5 Jane Austen Quotes That’ll Make You Want to Pick Up a...

5 Jane Austen Quotes That’ll Make You Want to Pick Up a Book

Just like the daring and defiant characters who populated the pages of her novels, Jane Austen was a force to be reckoned with. Often described as a witty woman who did not suffer fools gladly, Austen wrote novels full of observations and criticisms of life among the landed gentry of Georgian England. Now considered literary classics, Austen’s work bridged the gap between romantic fiction and realistic social commentary, making her one of the most widely read novelists in English literature.

All good writers are exceptional readers and the main love affair of Jane Austen’s life was with the written word. Read on for 7 Jane Austen quotes that’ll make you want to pick up a book.



These words are uttered by Miss Bingley in Pride and Prejudice with the hopes of ensnaring Mr Darcy with her reading acuity. Today, Jane Austen finally has a grand library of her own as her work features heavily in the Chawton House Library, a research and learning center for women’s writing located in the UK.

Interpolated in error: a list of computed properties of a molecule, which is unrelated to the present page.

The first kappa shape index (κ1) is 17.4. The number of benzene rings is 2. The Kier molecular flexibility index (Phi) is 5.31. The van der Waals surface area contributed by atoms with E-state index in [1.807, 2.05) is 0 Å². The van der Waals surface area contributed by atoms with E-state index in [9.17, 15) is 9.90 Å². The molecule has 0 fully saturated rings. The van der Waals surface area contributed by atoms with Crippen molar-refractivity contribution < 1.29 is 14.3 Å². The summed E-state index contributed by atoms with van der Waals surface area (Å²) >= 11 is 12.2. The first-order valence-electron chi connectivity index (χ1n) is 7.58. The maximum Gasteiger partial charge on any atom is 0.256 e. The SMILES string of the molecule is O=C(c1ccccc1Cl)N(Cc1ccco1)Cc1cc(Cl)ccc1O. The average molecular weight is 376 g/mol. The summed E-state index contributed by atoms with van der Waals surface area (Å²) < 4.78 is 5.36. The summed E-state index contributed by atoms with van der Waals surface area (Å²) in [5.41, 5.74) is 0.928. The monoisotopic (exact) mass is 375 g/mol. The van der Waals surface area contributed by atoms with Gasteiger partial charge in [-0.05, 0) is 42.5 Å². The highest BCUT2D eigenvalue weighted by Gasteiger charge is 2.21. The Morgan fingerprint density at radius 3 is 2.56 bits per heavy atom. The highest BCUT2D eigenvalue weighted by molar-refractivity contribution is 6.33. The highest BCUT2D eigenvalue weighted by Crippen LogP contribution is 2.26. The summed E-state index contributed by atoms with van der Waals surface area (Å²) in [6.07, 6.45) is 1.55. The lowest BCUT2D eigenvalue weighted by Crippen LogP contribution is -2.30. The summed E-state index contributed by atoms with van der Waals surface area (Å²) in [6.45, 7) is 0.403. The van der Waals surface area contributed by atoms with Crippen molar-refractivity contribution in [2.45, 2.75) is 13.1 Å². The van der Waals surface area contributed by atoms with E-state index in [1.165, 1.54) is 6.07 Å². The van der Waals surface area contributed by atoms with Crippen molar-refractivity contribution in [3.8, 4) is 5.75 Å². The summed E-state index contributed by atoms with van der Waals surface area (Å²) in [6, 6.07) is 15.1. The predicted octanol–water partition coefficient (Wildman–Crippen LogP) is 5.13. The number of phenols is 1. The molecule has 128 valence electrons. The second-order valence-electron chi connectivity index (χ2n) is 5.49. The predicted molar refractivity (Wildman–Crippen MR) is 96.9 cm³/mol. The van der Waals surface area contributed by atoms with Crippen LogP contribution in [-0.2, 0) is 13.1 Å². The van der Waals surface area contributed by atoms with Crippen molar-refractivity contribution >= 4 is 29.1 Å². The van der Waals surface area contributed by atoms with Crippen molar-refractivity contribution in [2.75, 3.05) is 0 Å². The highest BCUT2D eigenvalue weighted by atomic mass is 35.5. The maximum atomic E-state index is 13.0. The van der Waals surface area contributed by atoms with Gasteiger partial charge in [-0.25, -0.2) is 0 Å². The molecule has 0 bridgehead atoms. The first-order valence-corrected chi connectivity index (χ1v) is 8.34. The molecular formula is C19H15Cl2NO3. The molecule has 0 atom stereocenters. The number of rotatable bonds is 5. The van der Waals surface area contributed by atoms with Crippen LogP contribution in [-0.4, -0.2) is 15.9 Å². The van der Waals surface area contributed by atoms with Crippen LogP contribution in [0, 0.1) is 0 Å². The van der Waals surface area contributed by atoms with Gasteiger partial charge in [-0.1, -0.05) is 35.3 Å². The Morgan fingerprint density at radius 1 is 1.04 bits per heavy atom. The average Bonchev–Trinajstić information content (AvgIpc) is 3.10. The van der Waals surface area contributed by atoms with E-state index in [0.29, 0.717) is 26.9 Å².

The source is a little cloudy on this one but any avid reader out there can appreciate this sentiment. Some books just aren’t long enough!



This quote comes from Mansfield Park, Austen’s 1814 family saga that centers on the pre-marital woes of a girl named Fanny Price who is sent away by her parents as a child to live with her wealthy but unkind relatives. In the time Jane Austen was writing, financial independence for women was still rare, even amongst the well-educated upper-classes.

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Taken from Northanger Abbey, you can’t help but feel that this specific exchange of dialogue is a jab at anyone who ever belittled Austen’s work or love of literature.



You’ve got to love Miss Austen’s style. Spoken by the heroine of Northanger Abbey, Catherine Morland, this quote is just a small snippet of a long exchange about the reading habits of men and women and the merits of reading fiction. You can just imagine Jane Austen herself though, spitting it out at the dinner table.

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